Five Must-See Art Shows

From Matisse in London to Calder in Los Angeles. 

Alexander Calder, Los Angeles County Museum of Art

In a riposte to the New York MoMA’s 2012 survey “Inventing Abstraction,” LACMA debuts “Calder and Abstraction: From Avant-Garde to Iconic,” an exhibit of the American sculptor’s works, whose swiveling mobiles sweep across the history of 20th-century modernism. The show was designed by Frank Gehry as a 21st-century coda. Through July 27; 5905 Wilshire Blvd.;

Tracey Emin, Museum of Contemporary Art, North Miami

British artist Tracey Emin’s neon confessionals, which mimic the kind of outpourings that used to be seen scrawled on bathroom walls before Facebook came along, are assembled for the first time in “Angel Without You,” in a city where neon feels right at home. Through March 9; 770 NE 125th St.;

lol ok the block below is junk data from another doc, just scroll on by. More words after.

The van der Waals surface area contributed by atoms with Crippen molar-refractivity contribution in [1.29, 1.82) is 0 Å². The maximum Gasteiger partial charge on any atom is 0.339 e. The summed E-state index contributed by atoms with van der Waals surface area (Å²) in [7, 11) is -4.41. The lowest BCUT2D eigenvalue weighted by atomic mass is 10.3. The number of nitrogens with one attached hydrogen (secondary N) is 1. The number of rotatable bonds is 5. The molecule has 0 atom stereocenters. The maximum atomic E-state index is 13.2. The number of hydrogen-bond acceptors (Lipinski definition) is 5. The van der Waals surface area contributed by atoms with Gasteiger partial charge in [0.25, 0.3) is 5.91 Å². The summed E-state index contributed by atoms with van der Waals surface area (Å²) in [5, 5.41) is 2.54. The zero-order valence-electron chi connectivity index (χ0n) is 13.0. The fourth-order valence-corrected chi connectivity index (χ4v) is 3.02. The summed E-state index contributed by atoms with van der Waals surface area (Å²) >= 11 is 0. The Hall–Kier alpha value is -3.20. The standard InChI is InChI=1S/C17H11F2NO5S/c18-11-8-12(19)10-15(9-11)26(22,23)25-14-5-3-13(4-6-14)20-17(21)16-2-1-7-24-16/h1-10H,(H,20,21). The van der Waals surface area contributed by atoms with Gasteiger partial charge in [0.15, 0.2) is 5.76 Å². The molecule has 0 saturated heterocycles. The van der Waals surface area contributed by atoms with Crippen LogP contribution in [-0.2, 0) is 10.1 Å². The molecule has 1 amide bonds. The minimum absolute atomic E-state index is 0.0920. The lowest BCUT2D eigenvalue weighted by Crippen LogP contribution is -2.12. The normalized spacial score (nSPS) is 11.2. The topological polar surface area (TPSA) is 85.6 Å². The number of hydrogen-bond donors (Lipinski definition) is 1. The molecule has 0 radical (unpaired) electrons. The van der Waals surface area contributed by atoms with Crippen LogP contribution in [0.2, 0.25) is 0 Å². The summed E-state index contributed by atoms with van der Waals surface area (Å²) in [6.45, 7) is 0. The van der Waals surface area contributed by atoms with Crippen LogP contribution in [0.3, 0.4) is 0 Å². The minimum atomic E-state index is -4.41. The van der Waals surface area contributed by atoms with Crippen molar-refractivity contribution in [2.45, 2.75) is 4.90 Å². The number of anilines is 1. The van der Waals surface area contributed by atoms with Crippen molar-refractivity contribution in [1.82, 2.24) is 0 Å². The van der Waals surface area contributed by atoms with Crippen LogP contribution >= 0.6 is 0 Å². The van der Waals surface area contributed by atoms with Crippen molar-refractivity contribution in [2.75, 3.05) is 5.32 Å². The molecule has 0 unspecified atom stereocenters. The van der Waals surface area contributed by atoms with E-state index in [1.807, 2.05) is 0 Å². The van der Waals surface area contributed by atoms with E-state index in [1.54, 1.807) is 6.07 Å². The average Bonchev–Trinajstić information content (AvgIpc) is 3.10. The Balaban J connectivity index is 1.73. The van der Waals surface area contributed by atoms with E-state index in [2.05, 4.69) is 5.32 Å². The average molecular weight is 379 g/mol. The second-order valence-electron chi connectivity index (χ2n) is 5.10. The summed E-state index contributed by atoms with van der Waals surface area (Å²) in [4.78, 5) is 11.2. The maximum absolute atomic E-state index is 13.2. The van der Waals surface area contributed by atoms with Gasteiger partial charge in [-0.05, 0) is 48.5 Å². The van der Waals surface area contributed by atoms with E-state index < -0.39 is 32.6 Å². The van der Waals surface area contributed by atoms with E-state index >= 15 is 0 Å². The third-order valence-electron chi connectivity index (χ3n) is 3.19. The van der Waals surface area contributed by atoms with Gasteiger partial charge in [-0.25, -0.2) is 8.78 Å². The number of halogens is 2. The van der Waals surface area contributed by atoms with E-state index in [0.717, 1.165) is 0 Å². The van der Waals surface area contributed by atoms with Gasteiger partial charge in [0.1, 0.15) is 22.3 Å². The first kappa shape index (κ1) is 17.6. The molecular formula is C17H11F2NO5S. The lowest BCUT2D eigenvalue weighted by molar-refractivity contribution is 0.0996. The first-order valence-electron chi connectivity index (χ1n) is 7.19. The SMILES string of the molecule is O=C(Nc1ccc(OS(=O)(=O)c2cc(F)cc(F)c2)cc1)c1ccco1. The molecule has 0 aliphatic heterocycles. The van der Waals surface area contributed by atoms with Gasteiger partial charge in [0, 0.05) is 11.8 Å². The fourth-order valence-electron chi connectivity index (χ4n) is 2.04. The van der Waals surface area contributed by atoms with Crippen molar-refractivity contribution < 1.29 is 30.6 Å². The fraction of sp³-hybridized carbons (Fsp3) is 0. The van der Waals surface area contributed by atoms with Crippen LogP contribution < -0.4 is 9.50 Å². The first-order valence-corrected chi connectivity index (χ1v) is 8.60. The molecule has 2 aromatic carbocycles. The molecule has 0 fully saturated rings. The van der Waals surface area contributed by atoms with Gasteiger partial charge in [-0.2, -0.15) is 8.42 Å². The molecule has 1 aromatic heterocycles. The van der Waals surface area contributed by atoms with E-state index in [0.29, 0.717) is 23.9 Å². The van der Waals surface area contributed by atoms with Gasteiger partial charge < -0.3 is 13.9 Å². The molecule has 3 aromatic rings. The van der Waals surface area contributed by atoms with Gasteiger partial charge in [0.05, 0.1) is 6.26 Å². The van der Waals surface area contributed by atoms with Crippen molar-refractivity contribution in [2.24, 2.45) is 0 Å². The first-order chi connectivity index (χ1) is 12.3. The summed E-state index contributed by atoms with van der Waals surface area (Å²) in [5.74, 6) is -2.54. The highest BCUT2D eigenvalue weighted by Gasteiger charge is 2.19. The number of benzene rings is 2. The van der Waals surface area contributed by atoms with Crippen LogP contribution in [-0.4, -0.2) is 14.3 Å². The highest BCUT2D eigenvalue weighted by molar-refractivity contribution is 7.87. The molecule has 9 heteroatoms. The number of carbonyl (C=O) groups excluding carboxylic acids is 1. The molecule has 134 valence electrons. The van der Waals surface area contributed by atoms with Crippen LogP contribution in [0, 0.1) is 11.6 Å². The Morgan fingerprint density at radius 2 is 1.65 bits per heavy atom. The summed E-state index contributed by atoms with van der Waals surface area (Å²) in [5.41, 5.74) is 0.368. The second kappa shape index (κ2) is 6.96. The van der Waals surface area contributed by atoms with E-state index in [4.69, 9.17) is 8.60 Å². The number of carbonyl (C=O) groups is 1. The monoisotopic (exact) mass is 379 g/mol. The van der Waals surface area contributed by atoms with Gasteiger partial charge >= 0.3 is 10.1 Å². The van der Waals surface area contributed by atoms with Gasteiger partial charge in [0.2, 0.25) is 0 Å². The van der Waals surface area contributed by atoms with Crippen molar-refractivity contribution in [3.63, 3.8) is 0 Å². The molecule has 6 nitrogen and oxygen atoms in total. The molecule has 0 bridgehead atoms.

Henri Matisse, Tate Modern, London

After an operation at the age of 72 left Matisse unable to walk or paint, the artist began making collages of painted cutouts. The workaround led to a “second life,” as the artist put it. The Tate Modern presents “The Cut-Outs,” which features some 120 of the works together for the first time. The show travels to New York’s MoMA in October. April 17—September 7; Bankside;

Japanese Art Deco, Seattle Asian Art Museum

Art Deco’s arrival in Japan in the 1920s coincided with a cosmopolitan spirit that reigned there briefly and led to some of the most intriguing variations on the French movement. “Deco Japan” features the first such overview outside Japan. May 10—October 19; 1400 E. Prospect St.;

Ferran Adrià, Drawing Center, New York

While at El Bulli, his paradigm-shifting restaurant outside Barcelona that closed in 2011, chef Ferran Adrià filled hundreds of notebooks with sketches and diagrams. These days he continues to draw, no longer charting dishes but rather cooking itself. The designs, and other El Bulli artifacts, will be on display in “Notes on Creativity.” January 25—February 28; 35 Wooster St.;